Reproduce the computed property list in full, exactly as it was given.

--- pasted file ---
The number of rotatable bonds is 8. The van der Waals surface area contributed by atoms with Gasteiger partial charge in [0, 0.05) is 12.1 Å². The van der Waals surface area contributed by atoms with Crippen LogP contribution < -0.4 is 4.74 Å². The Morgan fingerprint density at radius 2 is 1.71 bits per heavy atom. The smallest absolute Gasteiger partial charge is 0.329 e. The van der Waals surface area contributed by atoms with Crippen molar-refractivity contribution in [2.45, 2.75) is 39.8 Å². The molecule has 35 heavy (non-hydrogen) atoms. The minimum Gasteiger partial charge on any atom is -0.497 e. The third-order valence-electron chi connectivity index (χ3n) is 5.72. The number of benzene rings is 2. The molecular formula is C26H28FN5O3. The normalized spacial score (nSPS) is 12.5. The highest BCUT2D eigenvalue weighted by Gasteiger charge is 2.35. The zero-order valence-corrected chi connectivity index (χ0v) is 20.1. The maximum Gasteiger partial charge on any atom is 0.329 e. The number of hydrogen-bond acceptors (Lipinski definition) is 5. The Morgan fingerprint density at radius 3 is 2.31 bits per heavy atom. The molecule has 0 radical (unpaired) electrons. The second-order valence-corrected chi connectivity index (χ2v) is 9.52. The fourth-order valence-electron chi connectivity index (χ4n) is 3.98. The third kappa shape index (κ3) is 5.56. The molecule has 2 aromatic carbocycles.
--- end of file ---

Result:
The number of rotatable bonds is 8. The van der Waals surface area contributed by atoms with Gasteiger partial charge in [0, 0.05) is 12.1 Å². The van der Waals surface area contributed by atoms with Crippen LogP contribution < -0.4 is 4.74 Å². The Morgan fingerprint density at radius 2 is 1.71 bits per heavy atom. The smallest absolute Gasteiger partial charge is 0.329 e. The van der Waals surface area contributed by atoms with Crippen molar-refractivity contribution in [2.45, 2.75) is 39.8 Å². The molecule has 35 heavy (non-hydrogen) atoms. The minimum Gasteiger partial charge on any atom is -0.497 e. The third-order valence-electron chi connectivity index (χ3n) is 5.72. The number of benzene rings is 2. The molecular formula is C26H28FN5O3. The normalized spacial score (nSPS) is 12.5. The highest BCUT2D eigenvalue weighted by Gasteiger charge is 2.35. The zero-order valence-corrected chi connectivity index (χ0v) is 20.1. The maximum Gasteiger partial charge on any atom is 0.329 e. The number of hydrogen-bond acceptors (Lipinski definition) is 5. The Morgan fingerprint density at radius 3 is 2.31 bits per heavy atom. The molecule has 0 radical (unpaired) electrons. The second-order valence-corrected chi connectivity index (χ2v) is 9.52. The fourth-order valence-electron chi connectivity index (χ4n) is 3.98. The third kappa shape index (κ3) is 5.56. The molecule has 2 aromatic carbocycles.